The interview was conducted by Gabriel Beauvallet-Bauchet, February 2022
Prof. Philippe Icard, from the University of Burgundy, has been teaching students of the Europa Master about European Law since its creation in 2013. In this interview, he shares with us his views on the programme as well as its students.
As for the origin of the programme, how did the idea of creating such a programme in Dijon come about?
The origin of the programme is in Germany. There were already links between the French faculty in Dijon and the German faculty in Mainz. From the beginning, there was the idea of embracing the two fields of political science and law. It so happened that I [Mr. Icard] wanted to develop a master's degree based on European Union law at the University of Dijon. Mr Bernard Altheim gave me all the time he needed to do so after hearing the idea of a partnership with Mainz. Then came the idea of integrating a third partner. Based on the Weimar triangle, the choice fell on Poland. We thought, why not Opole? It was a young and dynamic University, and this idea served two purposes: to bring Germany and Poland closer together, and to add a new angle of vision and perceptions of the European Union by allowing students to study in this newly entered country.
What was the vision behind the creation of the Master in this form, with the specificities (concentration on EU law, several shared courses, courses only in French, some exotic courses, such as finance) specific to Dijon that we know?
The application was accepted by the UFA, with a view to building a "European Studies" degree. As this disciple and this notion of a diploma is a bit of a catch-all, we chose to orient the curriculum more towards the legal and institutional level, with shared courses with other law students, finance courses, etc. There was no debate about the languages: it would be in English in Poland, and in order to have the support of the UFA, it was necessary to have a curriculum in French and German. The stated objective of mastering languages was thought to optimise the integration of students into the European labour market.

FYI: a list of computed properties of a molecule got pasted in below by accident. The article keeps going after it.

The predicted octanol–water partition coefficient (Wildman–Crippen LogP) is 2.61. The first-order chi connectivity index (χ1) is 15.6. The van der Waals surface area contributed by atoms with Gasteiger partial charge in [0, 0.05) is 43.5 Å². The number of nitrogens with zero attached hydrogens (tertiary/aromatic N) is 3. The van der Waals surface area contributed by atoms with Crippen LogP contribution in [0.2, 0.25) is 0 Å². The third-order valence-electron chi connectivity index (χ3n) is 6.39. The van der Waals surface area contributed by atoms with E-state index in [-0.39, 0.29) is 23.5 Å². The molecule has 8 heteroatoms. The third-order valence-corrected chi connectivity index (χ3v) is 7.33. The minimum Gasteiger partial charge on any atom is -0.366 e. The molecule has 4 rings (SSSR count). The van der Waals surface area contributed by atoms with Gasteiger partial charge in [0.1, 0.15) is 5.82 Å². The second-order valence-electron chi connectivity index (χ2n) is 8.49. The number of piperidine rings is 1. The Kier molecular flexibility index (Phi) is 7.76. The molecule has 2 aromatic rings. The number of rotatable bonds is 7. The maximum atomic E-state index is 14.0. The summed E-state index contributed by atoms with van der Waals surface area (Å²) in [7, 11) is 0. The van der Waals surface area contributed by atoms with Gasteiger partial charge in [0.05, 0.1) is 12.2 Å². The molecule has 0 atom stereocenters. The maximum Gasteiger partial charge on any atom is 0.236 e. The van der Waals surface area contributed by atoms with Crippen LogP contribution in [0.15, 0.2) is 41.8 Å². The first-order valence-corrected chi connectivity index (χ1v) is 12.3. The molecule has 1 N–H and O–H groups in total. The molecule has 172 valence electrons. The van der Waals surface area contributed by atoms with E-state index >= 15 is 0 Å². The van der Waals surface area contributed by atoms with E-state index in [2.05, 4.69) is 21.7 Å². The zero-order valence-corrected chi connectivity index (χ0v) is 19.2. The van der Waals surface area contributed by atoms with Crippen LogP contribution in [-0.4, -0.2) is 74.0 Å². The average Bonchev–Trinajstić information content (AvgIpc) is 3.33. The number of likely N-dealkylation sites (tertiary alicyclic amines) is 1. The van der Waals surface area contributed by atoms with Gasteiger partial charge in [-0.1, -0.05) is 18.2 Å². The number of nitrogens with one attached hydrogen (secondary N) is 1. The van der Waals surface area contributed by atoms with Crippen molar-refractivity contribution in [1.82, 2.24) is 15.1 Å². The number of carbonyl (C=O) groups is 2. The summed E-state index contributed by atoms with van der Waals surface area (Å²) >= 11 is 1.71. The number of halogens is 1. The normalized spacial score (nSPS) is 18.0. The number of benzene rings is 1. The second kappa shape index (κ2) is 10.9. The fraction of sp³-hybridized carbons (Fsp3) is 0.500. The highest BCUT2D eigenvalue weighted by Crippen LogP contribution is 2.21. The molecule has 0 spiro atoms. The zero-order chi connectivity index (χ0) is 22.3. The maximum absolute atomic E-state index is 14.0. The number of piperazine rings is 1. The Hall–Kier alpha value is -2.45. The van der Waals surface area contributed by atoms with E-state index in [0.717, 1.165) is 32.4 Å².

Have you noticed a change in the profiles of the people following the programme?
Yes and no. Yes for the people recruited in Dijon, because it took a long time before lawyers decided to apply for the Master. Indeed, they did not understand the usefulness of the degree because of its political science aspect. Moreover, the degree was seen as a degree of academic excellence... And this did not encourage the Burgundians to join! So there were more non-lawyers at the beginning, who had to do a one-year DU* to get up to speed in law and then enter the master. Now there are more trained lawyers, and students come from all over France.
For Mainz there is no difference in the long-term profile: they are first and foremost political science students.
For Poland it is different, there has always been an eclectic pool of students recruited in Poland in terms of specialisation and nationality.
What do you think are the strengths of such a course for students? What would be the points to improve?
The strong points are the fact that you do law, political science and a lot of language learning at the same time, which gives you a global and in-depth view of the subjects covered. Moreover, the fact that it is an integrated course on three different campuses allows you to experience the European Union on a daily basis. In talking to the members of the European institutions, you realise that this is exactly the type of profile they are looking for.
The points to be improved in my opinion would be: to allow foreigners to have a greater knowledge of French and therefore to make an effort to learn French before the Master's programme, in order to avoid the Dijon semester being too big an ordeal for them (there is no question of renouncing the use of French during the programme!) Another point to improve is that it is difficult to ensure a follow-up of students after graduation, as there is no established network of the Master outside EMA-DOM, which I salute for its important actions in the service of the Master.
How do you see the programme developing in 10 years' time?
I hope that Euroscepticism will not gain ground in Europe to the extent that this degree becomes a law history degree! [Laughs] On a more serious note, the range of courses offered will inevitably evolve, as one of the principles of our programme is to adapt to the evolution and requirements of the European labour market and European policies.
*DU = Diplôme d’Université (“University degree”), a one-year-long non-state-approved degree offered to people who want to enter a programme of study for which they have no prior qualifications.